Evolution of the Desk (1980-2014)
It’s exciting to see how much technology has changed (and shrunk) in the last twenty-five years. But no app will ever replace adorable pictures of puppies…
This reminded us of Kevin Kelly’s talk about the evolution of technology»
If you are female, expressing hatred for your own body is not just acceptable, it’s practically de rigeur. Failure to indulge in the requisite amount of self-flagellation – my thighs! my skin! my face! – isn’t just negligent, it’s unfeminine. Self-hatred is fundamental to how femininity is constructed, more fundamental than any of the more obvious external symbols (dress, make-up, shoes). What matters is not that you are beautiful, but you know your place in the beauty hierarchy (and since every woman ages, every woman’s place will eventually be somewhere at the bottom).
Young women are encouraged to bond over their dislike of excess body hair, surplus flesh and “uneven” skin. They are meant to do so in a jovial way, egged on by perky adverts informing them what “real women” do: worry about having underarms beautiful enough for a sleeveless top, celebrate curves with apologetic booty shakes and cackle ruefully over miserable Sex-and-the-City-style lunches of Ryvita and Dulcolax. It’s a gendered ritual; men get football and booze, women get control pants and detoxes. We are supposed, of course, to be grateful. Hey, you don’t have to be perfect! Just know you’re not perfect and act accordingly, with the appropriate levels of guilt and shame!
Fairy tale after fairy tale tells us that what matters is being beautiful “on the inside” but what does that really mean? It means submission, obedience and the suppression of one’s own desires. Don’t be haughty and proud. Clean the hearth. Kiss the frog. Love the beast. Suck it up when you’re replaced by a younger model. Sure, you may look fine, but you mustn’t feel fine. You mustn’t be vain. You mustn’t be angry. All fury and pain must be turned back on itself. That way you’ll be a real princess: silent, fragile and never threatening to challenge the status quo."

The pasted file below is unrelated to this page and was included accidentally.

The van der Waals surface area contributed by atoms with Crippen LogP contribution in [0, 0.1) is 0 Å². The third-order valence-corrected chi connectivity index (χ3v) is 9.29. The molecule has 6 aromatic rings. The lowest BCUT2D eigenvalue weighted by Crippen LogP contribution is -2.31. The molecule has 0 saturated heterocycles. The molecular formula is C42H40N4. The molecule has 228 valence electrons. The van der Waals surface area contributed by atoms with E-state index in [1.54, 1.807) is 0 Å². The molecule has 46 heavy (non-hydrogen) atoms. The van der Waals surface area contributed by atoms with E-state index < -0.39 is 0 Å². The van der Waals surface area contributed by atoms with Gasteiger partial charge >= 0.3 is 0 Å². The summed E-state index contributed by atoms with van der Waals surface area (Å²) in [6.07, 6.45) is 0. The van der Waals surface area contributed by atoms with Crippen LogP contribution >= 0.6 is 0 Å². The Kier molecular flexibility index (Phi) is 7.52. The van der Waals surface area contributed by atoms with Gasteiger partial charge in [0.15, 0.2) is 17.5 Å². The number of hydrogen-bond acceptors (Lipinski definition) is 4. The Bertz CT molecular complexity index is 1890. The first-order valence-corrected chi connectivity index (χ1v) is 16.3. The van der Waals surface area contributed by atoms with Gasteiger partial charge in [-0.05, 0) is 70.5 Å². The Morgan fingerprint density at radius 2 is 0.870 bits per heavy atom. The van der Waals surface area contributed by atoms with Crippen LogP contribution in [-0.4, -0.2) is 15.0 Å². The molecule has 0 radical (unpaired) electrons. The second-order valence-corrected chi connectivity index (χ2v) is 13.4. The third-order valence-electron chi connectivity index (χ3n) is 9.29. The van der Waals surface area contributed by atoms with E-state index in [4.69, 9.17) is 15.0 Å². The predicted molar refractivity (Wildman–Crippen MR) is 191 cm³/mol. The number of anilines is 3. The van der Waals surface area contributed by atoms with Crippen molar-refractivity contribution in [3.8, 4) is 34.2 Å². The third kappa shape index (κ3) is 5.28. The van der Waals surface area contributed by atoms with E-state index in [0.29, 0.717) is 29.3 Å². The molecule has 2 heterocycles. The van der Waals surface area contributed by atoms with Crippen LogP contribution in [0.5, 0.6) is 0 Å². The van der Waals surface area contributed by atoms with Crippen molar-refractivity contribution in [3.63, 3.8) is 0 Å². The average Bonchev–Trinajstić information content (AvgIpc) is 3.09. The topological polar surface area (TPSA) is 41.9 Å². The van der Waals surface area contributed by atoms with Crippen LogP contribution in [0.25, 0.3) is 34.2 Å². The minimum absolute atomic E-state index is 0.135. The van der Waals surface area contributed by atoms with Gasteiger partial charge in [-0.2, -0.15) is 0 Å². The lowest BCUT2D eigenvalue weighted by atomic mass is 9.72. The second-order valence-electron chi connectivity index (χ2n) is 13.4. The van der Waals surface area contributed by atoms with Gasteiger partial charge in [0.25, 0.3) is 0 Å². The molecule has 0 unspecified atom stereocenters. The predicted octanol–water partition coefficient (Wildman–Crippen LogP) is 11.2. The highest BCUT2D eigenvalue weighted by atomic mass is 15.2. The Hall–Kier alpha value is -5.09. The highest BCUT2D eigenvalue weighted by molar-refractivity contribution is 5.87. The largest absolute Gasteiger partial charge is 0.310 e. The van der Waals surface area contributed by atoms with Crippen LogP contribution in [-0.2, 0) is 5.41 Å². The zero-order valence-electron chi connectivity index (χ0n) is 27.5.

Glosswatch, Almost Famous, real women, and the normalisation of self-hate. (via nextyearsgirl)
"'We could be so beautiful,' I thought as I looked at you. A million future conversations, while laid in bed in our own little haven, flashed through my head in a minute. And I wanted to weep, because it felt like home so much. A home that I would always watch from afar. A home I could never have."
“The Observer” (via thepassingdialogues)
"My family moved here from China when I was 7. I don’t tell many people that. I’ve lived here for 20 years and am a citizen. I’ve been through the school system, I work in the government, my accent and mannerisms are local… and I’ve never considered myself anything but Singaporean.
But I’m always afraid that someone will say I’m not Singaporean enough. I wonder: ‘What is enough?’ Is it enough to go to school here? Do you have to be born here? Do your parents have to be born here? It has made me afraid to embrace my Chinese heritage. But as I get older, I’m starting to feel I need to explore that aspect of my identity and learn to accept it as part of myself.”
"After wrapping Guardians of the Galaxy I was very homesick and I was coming home to my wife and my son, who at the time was 13 months old. My wife told me ‘Hey, listen there’s a chance he may not recognize you and he may be a little shy’ and so I came in there, and he just sat right up and had this big smile on his face. He started saying ‘Daddy, daddy, daddy!’ and I just started to cry. He saw the tears in my eyes and started doing bits to make me laugh and that just made me cry more."
- Chris Pratt on the best day of his life.